I'll never be able to forget the Pantheon, for as long as I live. And I'll never want to. I can't number the times I've been to that building. I used to stop in for 2 seconds before going to the paninoteca next door for a quick lunch on the fountain steps. My friends and I used to meet up at that fountain before nights out. I remember one, but don't remember which one time, walking into the middle and thinking how incredible it was that this space—not just these materials, but the area bounded within them—had seen so much of history. Hadrian stepped on this pavement. Brunelleschi did. Michelangelo did. Who knows who else did?
And thus my career as an art historian was born.
But there's a problem in my sensation of space: while all of my scholarship focuses on the significant living qualities of space, my interest has always been intellectual. Spaces are vacuums, but they are entities. They have significance and their significance is a manifestation of memory, repeated over and over again.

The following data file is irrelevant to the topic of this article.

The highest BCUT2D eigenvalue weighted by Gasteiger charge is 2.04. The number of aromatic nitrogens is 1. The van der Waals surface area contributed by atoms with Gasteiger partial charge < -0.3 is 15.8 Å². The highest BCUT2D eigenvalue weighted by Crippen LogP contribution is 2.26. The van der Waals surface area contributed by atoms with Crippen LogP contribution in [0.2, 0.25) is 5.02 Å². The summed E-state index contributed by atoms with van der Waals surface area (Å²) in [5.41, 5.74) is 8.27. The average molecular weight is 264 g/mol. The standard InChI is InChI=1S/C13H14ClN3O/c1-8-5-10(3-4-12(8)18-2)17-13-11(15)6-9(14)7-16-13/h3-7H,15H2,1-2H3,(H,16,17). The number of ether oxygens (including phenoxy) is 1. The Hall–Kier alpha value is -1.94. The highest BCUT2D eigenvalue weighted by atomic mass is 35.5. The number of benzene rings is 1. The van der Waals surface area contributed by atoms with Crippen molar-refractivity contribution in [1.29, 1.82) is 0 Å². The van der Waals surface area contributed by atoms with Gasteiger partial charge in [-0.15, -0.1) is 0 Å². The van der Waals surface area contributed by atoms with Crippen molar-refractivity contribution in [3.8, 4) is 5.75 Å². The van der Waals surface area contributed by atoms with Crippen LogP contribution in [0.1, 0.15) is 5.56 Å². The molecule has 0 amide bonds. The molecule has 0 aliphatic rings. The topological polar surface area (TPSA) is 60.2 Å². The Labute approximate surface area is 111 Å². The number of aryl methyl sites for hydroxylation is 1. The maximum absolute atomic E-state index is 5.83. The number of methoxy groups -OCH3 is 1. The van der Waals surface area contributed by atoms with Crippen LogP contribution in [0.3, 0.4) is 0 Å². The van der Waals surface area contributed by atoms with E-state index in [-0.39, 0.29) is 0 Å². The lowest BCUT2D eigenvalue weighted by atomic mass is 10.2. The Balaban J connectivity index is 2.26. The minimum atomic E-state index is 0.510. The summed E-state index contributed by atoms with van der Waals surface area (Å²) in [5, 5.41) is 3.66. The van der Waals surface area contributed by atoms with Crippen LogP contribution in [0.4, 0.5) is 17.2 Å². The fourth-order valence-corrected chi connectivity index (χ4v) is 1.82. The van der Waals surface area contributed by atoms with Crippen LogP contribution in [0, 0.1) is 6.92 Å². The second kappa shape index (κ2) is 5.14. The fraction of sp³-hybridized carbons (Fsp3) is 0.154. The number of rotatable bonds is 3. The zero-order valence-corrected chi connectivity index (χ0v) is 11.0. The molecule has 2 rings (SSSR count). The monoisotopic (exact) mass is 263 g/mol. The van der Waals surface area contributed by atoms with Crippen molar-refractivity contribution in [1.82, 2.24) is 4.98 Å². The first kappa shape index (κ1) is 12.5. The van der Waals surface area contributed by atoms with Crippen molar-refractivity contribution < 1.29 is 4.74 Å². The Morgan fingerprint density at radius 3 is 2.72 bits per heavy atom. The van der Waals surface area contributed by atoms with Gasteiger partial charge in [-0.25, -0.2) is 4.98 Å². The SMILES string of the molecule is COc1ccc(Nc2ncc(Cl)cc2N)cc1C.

And I truly believe that. But I rarely find that I can tap into that memory. I'm invigorated by space but rarely on a personal level. But that all changed at the Berlin Wall memorial. Something there clicked: a memorial showing a photograph of every person to have died while crossing the wall. One of them was just 18 months. The faces were much more effectual than the wall alone ever would have been. The memory was present.